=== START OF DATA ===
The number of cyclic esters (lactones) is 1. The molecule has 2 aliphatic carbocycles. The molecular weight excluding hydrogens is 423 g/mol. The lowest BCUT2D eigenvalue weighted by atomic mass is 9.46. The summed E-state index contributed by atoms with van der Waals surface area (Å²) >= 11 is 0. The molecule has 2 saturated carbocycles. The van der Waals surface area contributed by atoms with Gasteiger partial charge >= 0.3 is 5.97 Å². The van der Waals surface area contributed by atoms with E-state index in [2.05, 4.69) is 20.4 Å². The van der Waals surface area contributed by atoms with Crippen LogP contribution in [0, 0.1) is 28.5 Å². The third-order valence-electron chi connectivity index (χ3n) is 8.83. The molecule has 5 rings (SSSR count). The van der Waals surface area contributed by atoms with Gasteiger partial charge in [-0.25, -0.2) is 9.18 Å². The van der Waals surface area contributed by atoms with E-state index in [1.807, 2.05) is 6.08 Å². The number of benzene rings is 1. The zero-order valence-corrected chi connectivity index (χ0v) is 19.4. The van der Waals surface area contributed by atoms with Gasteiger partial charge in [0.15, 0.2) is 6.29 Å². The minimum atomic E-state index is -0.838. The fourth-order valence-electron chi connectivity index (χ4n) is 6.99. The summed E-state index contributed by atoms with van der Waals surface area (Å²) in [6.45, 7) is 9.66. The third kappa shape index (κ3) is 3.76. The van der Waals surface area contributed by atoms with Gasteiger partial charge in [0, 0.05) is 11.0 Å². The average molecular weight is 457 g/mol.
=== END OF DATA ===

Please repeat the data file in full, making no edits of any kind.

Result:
The number of cyclic esters (lactones) is 1. The molecule has 2 aliphatic carbocycles. The molecular weight excluding hydrogens is 423 g/mol. The lowest BCUT2D eigenvalue weighted by atomic mass is 9.46. The summed E-state index contributed by atoms with van der Waals surface area (Å²) >= 11 is 0. The molecule has 2 saturated carbocycles. The van der Waals surface area contributed by atoms with Gasteiger partial charge >= 0.3 is 5.97 Å². The van der Waals surface area contributed by atoms with E-state index in [2.05, 4.69) is 20.4 Å². The van der Waals surface area contributed by atoms with Crippen LogP contribution in [0, 0.1) is 28.5 Å². The third-order valence-electron chi connectivity index (χ3n) is 8.83. The molecule has 5 rings (SSSR count). The van der Waals surface area contributed by atoms with Gasteiger partial charge in [-0.25, -0.2) is 9.18 Å². The van der Waals surface area contributed by atoms with E-state index in [1.807, 2.05) is 6.08 Å². The number of benzene rings is 1. The zero-order valence-corrected chi connectivity index (χ0v) is 19.4. The van der Waals surface area contributed by atoms with Gasteiger partial charge in [0.15, 0.2) is 6.29 Å². The minimum atomic E-state index is -0.838. The fourth-order valence-electron chi connectivity index (χ4n) is 6.99. The summed E-state index contributed by atoms with van der Waals surface area (Å²) in [6.45, 7) is 9.66. The third kappa shape index (κ3) is 3.76. The van der Waals surface area contributed by atoms with Gasteiger partial charge in [0, 0.05) is 11.0 Å². The average molecular weight is 457 g/mol.